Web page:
Mom hasn’t told me yet this morning that I’ve put on weight, but she has told me that my hair looks better down. Mom rarely misses an opportunity to tell me that my hair doesn’t look better in a different way, although she did tell me at dinner last night that it looked good. Unlike the weight thing, or maybe just like the weight thing, the hair thing is hilarious because it’s nonsensical. This morning, my hair was pulled back because I was exercising. Yesterday afternoon, when mom told me my hair looked bad, I had been walking for over an hour in the wind.

Lori ’94 writes at My American Meltingpot writes about race and hair and kids and… lice, asking the question: “Do Head Lice Respect the One-Drop Rule?”

The one common elementary school infestation that I dread the most is head lice. Eww! Just writing the words makes me itch. But here’s the thing, my paranoia and fear about finding white creepy crawlies in my kids’ hair is tempered with my fervent hope that their hair is “Black” enough to repel the heinous little buggers.

I mean everybody knows that Black people can’t get lice, right? No really, I wrote a book about Black hair and I did the research. Let me explain. It’s not that Black people CAN’T get lice, it’s just that the North American head louse has adapted to Caucasian hair and can’t really navigate the shape of African-American hair follicles. Can you say I’m happy to be nappy? If you go to Africa, or even Brazil however, those badboys are all over Black hair.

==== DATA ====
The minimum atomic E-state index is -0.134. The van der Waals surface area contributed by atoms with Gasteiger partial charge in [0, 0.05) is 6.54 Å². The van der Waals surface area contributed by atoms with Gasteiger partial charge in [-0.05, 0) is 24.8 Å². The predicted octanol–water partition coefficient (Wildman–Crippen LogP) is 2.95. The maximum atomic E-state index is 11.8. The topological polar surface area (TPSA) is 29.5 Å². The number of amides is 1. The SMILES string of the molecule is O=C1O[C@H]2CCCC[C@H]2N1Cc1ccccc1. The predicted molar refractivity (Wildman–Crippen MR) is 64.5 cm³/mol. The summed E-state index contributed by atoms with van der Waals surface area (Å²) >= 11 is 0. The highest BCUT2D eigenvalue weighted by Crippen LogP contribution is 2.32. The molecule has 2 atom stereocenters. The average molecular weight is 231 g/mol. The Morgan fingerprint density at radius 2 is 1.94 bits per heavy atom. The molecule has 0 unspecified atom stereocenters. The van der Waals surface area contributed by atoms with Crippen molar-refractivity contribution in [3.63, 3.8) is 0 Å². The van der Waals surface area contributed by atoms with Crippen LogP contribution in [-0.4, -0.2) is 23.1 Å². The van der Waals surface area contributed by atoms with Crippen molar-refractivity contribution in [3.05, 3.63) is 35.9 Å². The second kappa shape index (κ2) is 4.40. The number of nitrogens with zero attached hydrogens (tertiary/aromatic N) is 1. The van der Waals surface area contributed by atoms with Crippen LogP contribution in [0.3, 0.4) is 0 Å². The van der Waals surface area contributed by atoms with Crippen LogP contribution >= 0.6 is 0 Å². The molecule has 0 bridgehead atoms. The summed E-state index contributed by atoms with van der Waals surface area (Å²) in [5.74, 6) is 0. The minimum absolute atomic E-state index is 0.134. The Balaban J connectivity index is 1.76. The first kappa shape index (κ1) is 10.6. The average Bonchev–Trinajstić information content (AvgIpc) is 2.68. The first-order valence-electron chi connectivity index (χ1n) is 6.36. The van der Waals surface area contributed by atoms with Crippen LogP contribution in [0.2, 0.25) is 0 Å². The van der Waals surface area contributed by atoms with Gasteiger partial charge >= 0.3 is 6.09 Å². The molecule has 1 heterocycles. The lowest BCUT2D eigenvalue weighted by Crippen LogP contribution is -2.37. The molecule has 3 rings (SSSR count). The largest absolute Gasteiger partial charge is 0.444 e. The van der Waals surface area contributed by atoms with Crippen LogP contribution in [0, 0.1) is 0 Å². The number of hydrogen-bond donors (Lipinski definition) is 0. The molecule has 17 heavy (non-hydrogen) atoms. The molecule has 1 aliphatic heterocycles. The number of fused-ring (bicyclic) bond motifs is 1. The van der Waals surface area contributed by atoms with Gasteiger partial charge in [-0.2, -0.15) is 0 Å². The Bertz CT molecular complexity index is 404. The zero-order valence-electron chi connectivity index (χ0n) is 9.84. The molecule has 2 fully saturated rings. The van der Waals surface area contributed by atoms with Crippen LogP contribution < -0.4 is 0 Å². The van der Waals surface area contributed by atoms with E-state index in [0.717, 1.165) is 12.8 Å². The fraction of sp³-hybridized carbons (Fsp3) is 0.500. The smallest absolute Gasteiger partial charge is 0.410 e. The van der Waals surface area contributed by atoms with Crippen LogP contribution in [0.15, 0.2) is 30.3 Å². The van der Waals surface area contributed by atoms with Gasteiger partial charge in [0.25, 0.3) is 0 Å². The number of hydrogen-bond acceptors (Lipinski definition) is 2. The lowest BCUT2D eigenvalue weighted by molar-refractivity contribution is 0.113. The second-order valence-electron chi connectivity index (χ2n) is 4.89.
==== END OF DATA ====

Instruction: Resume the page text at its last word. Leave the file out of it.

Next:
In celebration of the 100th anniversary of the Girl Scouts, here are some Smithie bloggers writing about their involvement in this now century-old organization:

Girl Scouts marching in the Wisconsin 1931 memorial day parade, from the Smart Chicks Commune Tumblr, run by an '09 Smithie

Phred ’04 writes about a childhood memory of a creative, girl-scout-inspired project gone awry:

I decided that I should try the project my girl scout day camp counselors discussed: making earrings out of acorns. My sister and Lizzy, our friend,and I gathered in the kitchen. And I got out the grown up scissors. Of course, I slipped and cut my finger badly. Allison had to go down to the basement to get my dad twice before he came up. He didn’t understand my sister when she told him I was “dripping”.

Noelle ’05 remembers how a fellow girl scout confirmed her insecurity about her breasts:

My breasts were stretch-marked and saggy in the fourth grade. I remember changing at Girl Scout camp, a peer’s nasty voice: “Are you wearing a bra?” She said it with such disgust, such disdain. I already felt that my body was wrong, and now I had proof.
For two years after that summer, I wore a leotard under my clothes every day. It flattened the plane of my expanding chest and middle, making me look smoother, more acceptable (or so I thought).
E’s Mom and I have a special relationship. […] We started our girl scout troop as co-leaders and have been having fun “winging it” ever since. […]